Danny Green shares his analysis of 76ers teammate Ben Simmons on his latest podcast episode on ‘Inside the Green Room’.
Following an early exit from the playoffs, the Philadelphia 76ers are in a situation where they can no longer wish their Ben Simmons problem away.
For too long, the 76ers have pandered to Simmons’ demands giving him the superstar treatment in hopes of developing a historical franchise player. But clearly, The Process hasn’t worked and has now come to an abrupt halt.
Ben’s inability or unwillingness to shoot the ball throughout the playoffs, both against the Wizards and the Hawks highlighted the 2018 NBA rookie of the year’ lack of development and might have been the last straw.
The 76ers are at a crossroads, they need to decide whether they further invest in Simmons or look for another capable point guard who can play second fiddle to big man Joel Embiid.
NBA legend and vet Magic Johnson, the very same man who Simmons was compared to following a great rookie year, had this to say about Ben Simmons continuing to play for the 76ers
“It’s time for a change because he (Simmons) can’t recover from this, the locker room won’t recover from this”
A vast majority of analysts and basketball pundits believe it is in Ben’ best interest to take his talents elsewhere, a place where the 24-year-old can have a fresh start as he returns for his 5th season in the NBA.
Danny Green gives his opinion of Simmons from a teammates perspective
3 time Champion Danny Green who just got done playing for the 76ers recently took to his podcast Inside the Green Room to talk about Simmons and the controversy surrounding his performance this year.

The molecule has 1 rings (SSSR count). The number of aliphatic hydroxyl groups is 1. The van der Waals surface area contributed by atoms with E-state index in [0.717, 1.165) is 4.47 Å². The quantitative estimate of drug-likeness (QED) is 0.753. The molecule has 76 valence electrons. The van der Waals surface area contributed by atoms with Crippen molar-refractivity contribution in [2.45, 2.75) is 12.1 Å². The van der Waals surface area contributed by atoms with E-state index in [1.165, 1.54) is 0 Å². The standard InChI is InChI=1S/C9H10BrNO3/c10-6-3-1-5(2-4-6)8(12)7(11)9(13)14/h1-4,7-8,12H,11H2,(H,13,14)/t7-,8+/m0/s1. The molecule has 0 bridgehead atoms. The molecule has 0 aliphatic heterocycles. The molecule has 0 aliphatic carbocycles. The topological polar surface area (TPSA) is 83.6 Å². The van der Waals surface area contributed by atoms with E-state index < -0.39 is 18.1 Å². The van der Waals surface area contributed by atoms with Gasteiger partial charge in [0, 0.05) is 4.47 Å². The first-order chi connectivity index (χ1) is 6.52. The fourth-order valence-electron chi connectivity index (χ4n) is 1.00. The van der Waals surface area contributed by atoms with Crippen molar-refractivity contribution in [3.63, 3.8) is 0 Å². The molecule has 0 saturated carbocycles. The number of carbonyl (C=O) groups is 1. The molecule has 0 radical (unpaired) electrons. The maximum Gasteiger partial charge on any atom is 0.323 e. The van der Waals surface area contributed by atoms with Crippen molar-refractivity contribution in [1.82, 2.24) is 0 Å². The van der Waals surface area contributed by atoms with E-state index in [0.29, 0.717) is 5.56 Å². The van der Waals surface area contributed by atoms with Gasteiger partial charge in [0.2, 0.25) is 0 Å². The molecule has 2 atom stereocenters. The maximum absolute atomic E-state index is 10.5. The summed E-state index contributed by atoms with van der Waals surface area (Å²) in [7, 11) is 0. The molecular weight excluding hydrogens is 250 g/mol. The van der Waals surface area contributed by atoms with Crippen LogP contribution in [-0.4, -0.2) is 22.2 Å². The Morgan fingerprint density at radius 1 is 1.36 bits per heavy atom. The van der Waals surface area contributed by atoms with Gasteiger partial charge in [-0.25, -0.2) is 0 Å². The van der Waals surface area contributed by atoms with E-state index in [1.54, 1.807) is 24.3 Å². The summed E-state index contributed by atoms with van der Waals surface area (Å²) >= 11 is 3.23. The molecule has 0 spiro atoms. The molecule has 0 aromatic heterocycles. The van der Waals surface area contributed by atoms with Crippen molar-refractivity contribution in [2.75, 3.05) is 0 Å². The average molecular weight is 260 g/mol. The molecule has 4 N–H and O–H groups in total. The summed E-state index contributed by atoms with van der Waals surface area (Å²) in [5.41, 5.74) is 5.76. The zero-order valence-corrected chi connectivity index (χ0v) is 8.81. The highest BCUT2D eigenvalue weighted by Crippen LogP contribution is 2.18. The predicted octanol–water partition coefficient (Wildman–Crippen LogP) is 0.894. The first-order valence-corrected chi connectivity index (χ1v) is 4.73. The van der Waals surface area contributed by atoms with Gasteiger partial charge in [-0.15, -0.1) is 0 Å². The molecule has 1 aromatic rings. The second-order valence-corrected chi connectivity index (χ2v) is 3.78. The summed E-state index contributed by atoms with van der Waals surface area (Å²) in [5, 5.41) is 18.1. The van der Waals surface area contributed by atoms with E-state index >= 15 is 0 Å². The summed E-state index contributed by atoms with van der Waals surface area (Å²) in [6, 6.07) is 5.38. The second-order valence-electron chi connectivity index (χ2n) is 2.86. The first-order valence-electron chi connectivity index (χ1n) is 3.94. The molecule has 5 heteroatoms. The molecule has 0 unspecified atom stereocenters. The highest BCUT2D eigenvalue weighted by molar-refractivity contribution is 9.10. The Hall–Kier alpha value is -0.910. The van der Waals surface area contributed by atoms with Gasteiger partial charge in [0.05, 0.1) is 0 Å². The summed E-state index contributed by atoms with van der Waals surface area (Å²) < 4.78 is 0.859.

“You can tell Ben’s the type of kid if he’s not encouraged; if he’s not pushed or forced to do it, he’s not the type to take that risk.”
Green believes that while there are certain things Simmons is excellent at, it seems he is mentally unable to step outside the box unless encouraged or forced to do. He was also quick to point out how the free throw problem Ben faced heavily weighed on the 24-year-old and further stifled his offensive capabilities.
Simmons certainly seemed to have developed a genuine fear of shooting the basketball which made him a liability one that’ the Hawks capitalized on.
“At the same time, he still fought, he showed up, he still played, he still worked hard, he still tried to give us his best chance for us to win by doing what he does with screening, rolling, rebounding, defending, and he did to the highest capability could. Just offensively he wasn’t the Ben Simmons we needed him to be at the time.”
As of now, it is clear what Simmons needs to work on. What remains to be seen is whether Ben will be given another opportunity to serve the city of Philadelphia or traded to another franchise rendering the 76ers 4 year investment a complete failure.